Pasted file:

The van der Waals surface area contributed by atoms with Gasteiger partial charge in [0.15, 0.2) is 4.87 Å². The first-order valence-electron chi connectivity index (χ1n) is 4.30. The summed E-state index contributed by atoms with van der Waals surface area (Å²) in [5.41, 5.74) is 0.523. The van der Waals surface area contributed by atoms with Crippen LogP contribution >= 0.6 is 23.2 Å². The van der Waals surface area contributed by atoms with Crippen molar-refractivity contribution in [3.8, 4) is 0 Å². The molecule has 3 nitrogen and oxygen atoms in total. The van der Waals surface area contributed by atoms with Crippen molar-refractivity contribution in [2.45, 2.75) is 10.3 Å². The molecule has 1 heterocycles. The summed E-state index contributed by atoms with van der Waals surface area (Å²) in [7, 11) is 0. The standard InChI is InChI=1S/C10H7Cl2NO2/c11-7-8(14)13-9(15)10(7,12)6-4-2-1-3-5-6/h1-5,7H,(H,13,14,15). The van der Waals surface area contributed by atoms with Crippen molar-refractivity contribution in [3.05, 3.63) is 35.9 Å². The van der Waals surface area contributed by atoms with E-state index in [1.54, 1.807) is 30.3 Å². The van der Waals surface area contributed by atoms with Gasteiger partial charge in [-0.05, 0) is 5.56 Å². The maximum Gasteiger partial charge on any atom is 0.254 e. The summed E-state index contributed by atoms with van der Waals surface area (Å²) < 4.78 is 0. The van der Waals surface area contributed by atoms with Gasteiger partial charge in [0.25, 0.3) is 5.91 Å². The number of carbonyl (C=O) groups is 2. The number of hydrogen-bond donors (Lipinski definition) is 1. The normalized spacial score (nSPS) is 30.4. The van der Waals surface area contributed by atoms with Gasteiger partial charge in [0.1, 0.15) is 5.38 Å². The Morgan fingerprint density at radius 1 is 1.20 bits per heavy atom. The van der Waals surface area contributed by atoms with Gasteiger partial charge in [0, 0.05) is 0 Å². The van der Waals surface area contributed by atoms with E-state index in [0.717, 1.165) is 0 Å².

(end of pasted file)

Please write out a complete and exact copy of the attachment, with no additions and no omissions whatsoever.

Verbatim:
The van der Waals surface area contributed by atoms with Gasteiger partial charge in [0.15, 0.2) is 4.87 Å². The first-order valence-electron chi connectivity index (χ1n) is 4.30. The summed E-state index contributed by atoms with van der Waals surface area (Å²) in [5.41, 5.74) is 0.523. The van der Waals surface area contributed by atoms with Crippen LogP contribution >= 0.6 is 23.2 Å². The van der Waals surface area contributed by atoms with Crippen molar-refractivity contribution in [3.8, 4) is 0 Å². The molecule has 3 nitrogen and oxygen atoms in total. The van der Waals surface area contributed by atoms with Crippen molar-refractivity contribution in [2.45, 2.75) is 10.3 Å². The molecule has 1 heterocycles. The summed E-state index contributed by atoms with van der Waals surface area (Å²) in [7, 11) is 0. The standard InChI is InChI=1S/C10H7Cl2NO2/c11-7-8(14)13-9(15)10(7,12)6-4-2-1-3-5-6/h1-5,7H,(H,13,14,15). The van der Waals surface area contributed by atoms with Crippen molar-refractivity contribution in [3.05, 3.63) is 35.9 Å². The van der Waals surface area contributed by atoms with E-state index in [1.54, 1.807) is 30.3 Å². The van der Waals surface area contributed by atoms with Gasteiger partial charge in [-0.05, 0) is 5.56 Å². The maximum Gasteiger partial charge on any atom is 0.254 e. The summed E-state index contributed by atoms with van der Waals surface area (Å²) < 4.78 is 0. The van der Waals surface area contributed by atoms with Gasteiger partial charge in [0.25, 0.3) is 5.91 Å². The number of carbonyl (C=O) groups is 2. The number of hydrogen-bond donors (Lipinski definition) is 1. The normalized spacial score (nSPS) is 30.4. The van der Waals surface area contributed by atoms with Gasteiger partial charge in [0.1, 0.15) is 5.38 Å². The Morgan fingerprint density at radius 1 is 1.20 bits per heavy atom. The van der Waals surface area contributed by atoms with Gasteiger partial charge in [0, 0.05) is 0 Å². The van der Waals surface area contributed by atoms with E-state index in [0.717, 1.165) is 0 Å².